The Narrow Road to the Deep North

The Narrow Road to the Deep North
By Richard Flanagan
Alfred A. Knopf, New York, 2014

The Narrow Road to the Deep North is brilliantly written and utterly harrowing.

During World War II, an estimated 200,000 Asian civilian laborers and 60,000 Allied prisoners of war were used as forced labor by the Japanese Imperial Army to build a 415 km railway linking Bangkok, Thailand and Rangoon, Burma (now Myanmar). About 60,000 civilians and over 12,000 Allied POWs died during construction of the Thai-Burma Railway, also known as the Death Railway.

The movie Bridge on the River Kwai is loosely based around these events.

Among the POWs forced to work on the railway were about 13,000 Australians, of whom more than 2,700 died.

Narrow Road to the Deep North - cover

The Narrow Road to the Deep North tells the life story of Dorrigo Evans, an Australian Army doctor, the senior officer among a group of Australian POWs, who tries to care for his men under brutal conditions. While the POW experience forms the heart of the novel, Richard Flanagan shows how even the survivors are profoundly damaged by war. Dorrigo Evans’ life in particular seems to be battered by malevolent random forces and missed opportunities.

Flanagan’s writing is extraordinarily powerful, especially in the imagery he uses to portray the suffering and the deaths of the POWs.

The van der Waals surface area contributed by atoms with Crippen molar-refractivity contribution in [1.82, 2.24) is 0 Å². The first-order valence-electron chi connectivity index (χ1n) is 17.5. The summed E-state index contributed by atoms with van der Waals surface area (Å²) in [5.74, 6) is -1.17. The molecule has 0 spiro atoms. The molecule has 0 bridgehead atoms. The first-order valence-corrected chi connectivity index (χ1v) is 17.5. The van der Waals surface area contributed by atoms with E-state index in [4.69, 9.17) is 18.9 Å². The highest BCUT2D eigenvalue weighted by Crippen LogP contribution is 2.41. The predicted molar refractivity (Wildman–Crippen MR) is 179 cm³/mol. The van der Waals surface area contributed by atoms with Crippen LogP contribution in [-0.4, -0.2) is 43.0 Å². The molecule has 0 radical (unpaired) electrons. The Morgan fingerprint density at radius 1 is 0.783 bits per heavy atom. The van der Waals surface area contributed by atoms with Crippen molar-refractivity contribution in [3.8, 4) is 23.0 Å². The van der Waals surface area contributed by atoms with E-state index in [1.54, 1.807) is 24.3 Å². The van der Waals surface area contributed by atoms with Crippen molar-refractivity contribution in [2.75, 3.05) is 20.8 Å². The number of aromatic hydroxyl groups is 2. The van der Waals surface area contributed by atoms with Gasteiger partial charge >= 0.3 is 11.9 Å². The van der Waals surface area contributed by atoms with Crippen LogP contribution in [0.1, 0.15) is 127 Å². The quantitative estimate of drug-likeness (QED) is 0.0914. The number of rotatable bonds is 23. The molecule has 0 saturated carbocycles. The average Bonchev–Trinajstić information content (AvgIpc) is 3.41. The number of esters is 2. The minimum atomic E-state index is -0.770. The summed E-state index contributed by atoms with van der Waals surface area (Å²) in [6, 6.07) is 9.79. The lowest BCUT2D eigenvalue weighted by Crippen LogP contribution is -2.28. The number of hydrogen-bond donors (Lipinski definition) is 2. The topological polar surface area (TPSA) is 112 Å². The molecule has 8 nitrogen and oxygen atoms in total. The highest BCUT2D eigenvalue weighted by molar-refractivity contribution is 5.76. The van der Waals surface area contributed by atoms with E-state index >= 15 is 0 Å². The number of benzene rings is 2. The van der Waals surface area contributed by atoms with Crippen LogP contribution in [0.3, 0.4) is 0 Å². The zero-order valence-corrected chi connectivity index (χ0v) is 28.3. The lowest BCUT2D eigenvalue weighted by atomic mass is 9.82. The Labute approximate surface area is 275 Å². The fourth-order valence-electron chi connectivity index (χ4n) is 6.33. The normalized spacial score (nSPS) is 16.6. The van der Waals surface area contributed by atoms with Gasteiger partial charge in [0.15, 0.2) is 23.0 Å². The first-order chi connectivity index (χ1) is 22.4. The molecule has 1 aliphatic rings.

The novel takes its title from a book of the same name by the 17th Century Japanese haiku poet Basho. That book describes in prose and poetry Basho’s 2,500 km journey on foot from Tokyo to Tohoku in the northeast corner of the main island of Honshu. It’s essentially travelogue. There’s bitter, and I assume deliberate, irony in using the title of that book, an important work of Japanese literature, as the title of a novel depicting prisoners of war forced to build a road for their Japanese captors.

I’m not doing this book justice at all. It’s complex and deep, and probably needs several readings to be fully appreciated. It’s forceful and compelling and definitely worth reading, but it’s also dark and tragic and not for everyone.

Related Links

The Thai-Burma Railway and Hellfire Pass
https://anzacportal.dva.gov.au/history/conflicts/thaiburma-railway-and-hellfire-pass

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